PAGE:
It is assumed that two coherent interferences are incident at -54.3° and 57.5° from the array normal. The variation of the error power between the array output and the desired signal is displayed in Fig. 6. The optimum value of g is shown to be 0.632. The comparison of the array performances for g = 0.632, 0.01 and the linearly constrained adaptive array is shown in Figs. 7 and 8 with respect to the array output and the desired signal for k = 1 − 1000 and 29001 − 3000 samples, respectively. It is shown that the case for g = 0.632 performs best, while the case for g = 0.01 performs similar to the linearly constrained adaptive array. The beam patterns are shown in Fig. 9, in which the case for g = 0.632 forms two deep nulls (-36.6 dB and -30.4 dB) at the incident angles (-54.3° and 57.5°) of the two coherent interferences, while the gains for the linearly constrained adaptive array are -21.0 dB and - 21.8 dB and the gains for g = 0.01 are -22.7 dB and -25.1 dB, respectively.

    VI. CONCLUSIONS

    A narrowband general linearly constrained adaptive array is examined in the weight vector space to calculate the array performance with respect to the gain factor in a coherent signal environment. It is observed that a variation of the gain factor results in a variation of the distance between the constraint plane and the origin in the translated weight vector space. This phenomenon has an effect on the nulling performance of the general linearly constrained adaptive array. Further, it is shown that the general linearly constrained adaptive array performs better than the linearly constrained adaptive array.

  • 1. Frost O. L. 1972 “An algorithm for linearly constrained adaptive array processing,” [Proceedings of the IEEE] Vol.60 P.926-935 google doi
  • 2. Shan T. J., Kailath T. 1985 “Adaptive beamforming for coherent signals and interference,” [IEEE Transactions on Acoustics, Speech and Signal Processing] Vol.33 P.527-536 google doi
  • 3. Reddy V. U., Paulraj A., Kailath T. 1987 “Performance analysis of the optimum beamformer in the presence of correlated sources and its behavior under spatial smoothing,” [IEEE Transactions on Acoustics, Speech and Signal Processing] Vol.35 P.927-936 google doi
  • 4. Chang B. K., Ahmed N., Youn D. H. 1988 “Fast convergence adaptive beamformers with reduced signal cancellation,” [in Proceedings of the 22nd Asilomar Conference on Signals, Systems and Computers] P.823-827 google
  • 5. Chang B. K., Jeon C. H., Song D. H. 2009 “Performance improvement in alternate mainbeam nulling by adaptive estimation of convergence parameters in linearly constrained adaptive arrays,” [International Journal of KIMICS] Vol.7 P.392-398 google
  • 6. Chang B. K., Kim T. Y., Lee Y. K. 2012 “A novel approach to general linearly constrained adaptive arrays,” [Journal of Information & Communication Convergence Engineering] Vol.10 P.108-116 google doi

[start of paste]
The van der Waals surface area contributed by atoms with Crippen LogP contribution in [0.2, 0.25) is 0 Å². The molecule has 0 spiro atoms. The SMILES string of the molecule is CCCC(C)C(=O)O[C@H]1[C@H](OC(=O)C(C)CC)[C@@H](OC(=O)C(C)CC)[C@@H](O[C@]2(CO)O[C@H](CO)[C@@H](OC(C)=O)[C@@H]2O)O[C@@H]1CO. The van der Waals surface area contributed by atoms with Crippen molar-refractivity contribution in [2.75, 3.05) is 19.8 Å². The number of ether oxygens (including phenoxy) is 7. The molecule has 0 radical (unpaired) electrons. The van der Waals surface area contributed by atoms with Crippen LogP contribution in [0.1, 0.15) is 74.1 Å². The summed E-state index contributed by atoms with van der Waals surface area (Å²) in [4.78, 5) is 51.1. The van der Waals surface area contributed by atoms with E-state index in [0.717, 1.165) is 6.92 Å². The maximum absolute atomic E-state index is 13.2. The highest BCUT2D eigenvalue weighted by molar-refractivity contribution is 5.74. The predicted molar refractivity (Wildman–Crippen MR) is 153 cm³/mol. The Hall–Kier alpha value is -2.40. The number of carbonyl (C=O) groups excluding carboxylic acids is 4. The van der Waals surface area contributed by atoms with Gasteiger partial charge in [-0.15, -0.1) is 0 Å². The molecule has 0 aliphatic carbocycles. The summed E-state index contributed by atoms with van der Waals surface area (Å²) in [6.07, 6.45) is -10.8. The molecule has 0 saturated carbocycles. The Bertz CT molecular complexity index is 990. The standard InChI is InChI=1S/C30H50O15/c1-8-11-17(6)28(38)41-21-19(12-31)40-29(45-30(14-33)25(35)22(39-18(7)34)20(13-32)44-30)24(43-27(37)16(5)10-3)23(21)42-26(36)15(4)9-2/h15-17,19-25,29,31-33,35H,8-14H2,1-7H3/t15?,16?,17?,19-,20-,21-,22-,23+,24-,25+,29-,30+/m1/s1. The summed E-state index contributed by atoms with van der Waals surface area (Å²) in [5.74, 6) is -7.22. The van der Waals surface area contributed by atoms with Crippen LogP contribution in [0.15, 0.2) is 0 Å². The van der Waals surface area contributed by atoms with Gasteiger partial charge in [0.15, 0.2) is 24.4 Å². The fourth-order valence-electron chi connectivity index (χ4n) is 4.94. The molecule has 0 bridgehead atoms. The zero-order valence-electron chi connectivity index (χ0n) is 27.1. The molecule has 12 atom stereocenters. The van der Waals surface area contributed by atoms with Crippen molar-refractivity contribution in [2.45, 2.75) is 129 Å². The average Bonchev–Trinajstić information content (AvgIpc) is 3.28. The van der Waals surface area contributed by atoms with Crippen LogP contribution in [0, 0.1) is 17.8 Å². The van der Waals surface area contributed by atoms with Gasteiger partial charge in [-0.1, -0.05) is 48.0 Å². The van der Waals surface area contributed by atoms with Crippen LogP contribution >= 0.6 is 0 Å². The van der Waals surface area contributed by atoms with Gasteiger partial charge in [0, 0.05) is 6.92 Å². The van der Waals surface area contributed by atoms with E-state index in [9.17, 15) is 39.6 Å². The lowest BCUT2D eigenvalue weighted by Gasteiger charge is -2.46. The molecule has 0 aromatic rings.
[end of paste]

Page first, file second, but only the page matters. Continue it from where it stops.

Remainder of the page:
• 7. Widrow B., Stearns S. D. 1985 Adaptive Signal Processing google
  • [Fig. 1.] Narrowband general linearly constrained adaptive array. LMS: least mean squares.
    Narrowband general linearly constrained adaptive array. LMS: least mean squares.
  • [] 
  • [] 
  • [] 
  • [] 
  • [] 
  • [] 
  • [] 
  • [] 
  • [] 
  • [] 
  • [] 
  • [] 
  • [] 
  • [] 
  • [] 
  • [] 
  • [] 
  • [] 
  • [Fig. 2.] Variation of the error power in terms of the gain factor for the case of one coherent interference.
    Variation of the error power in terms of the gain factor for the case of one coherent interference.
  • [Fig. 3.] Comparison of the array output and the desired signal for the case of one coherent interference for 1 ≤ k ≤ 1000.
    Comparison of the array output and the desired signal for the case of one coherent interference for 1 ≤ k ≤ 1000.
  • [Fig. 4.] Comparison of the array output and the desired signal for the case of one coherent interference for 29001 ≤ k ≤ 3000.
    Comparison of the array output and the desired signal for the case of one coherent interference for 29001 ≤ k ≤ 3000.
  • [Fig. 5.] Comparison of the beam patterns for the case of one coherent interference.
    Comparison of the beam patterns for the case of one coherent interference.
  • [Fig. 6.] Variation of the error power in terms of the gain factor for the case of two coherent interferences.
    Variation of the error power in terms of the gain factor for the case of two coherent interferences.
  • [Fig. 7.] Comparison of the array output and the desired signal for the case of two coherent interferences for 1 ≤ k ≤ 1000.
    Comparison of the array output and the desired signal for the case of two coherent interferences for 1 ≤ k ≤ 1000.
  • [Fig. 8.] Comparison of the array output and the desired signal for the case of two coherent interferences for 29001 ≤ k ≤ 30000.
    Comparison of the array output and the desired signal for the case of two coherent interferences for 29001 ≤ k ≤ 30000.
  • [Fig. 9.] Comparison of the beam patterns for the case of two coherent interferences.
    Comparison of the beam patterns for the case of two coherent interferences.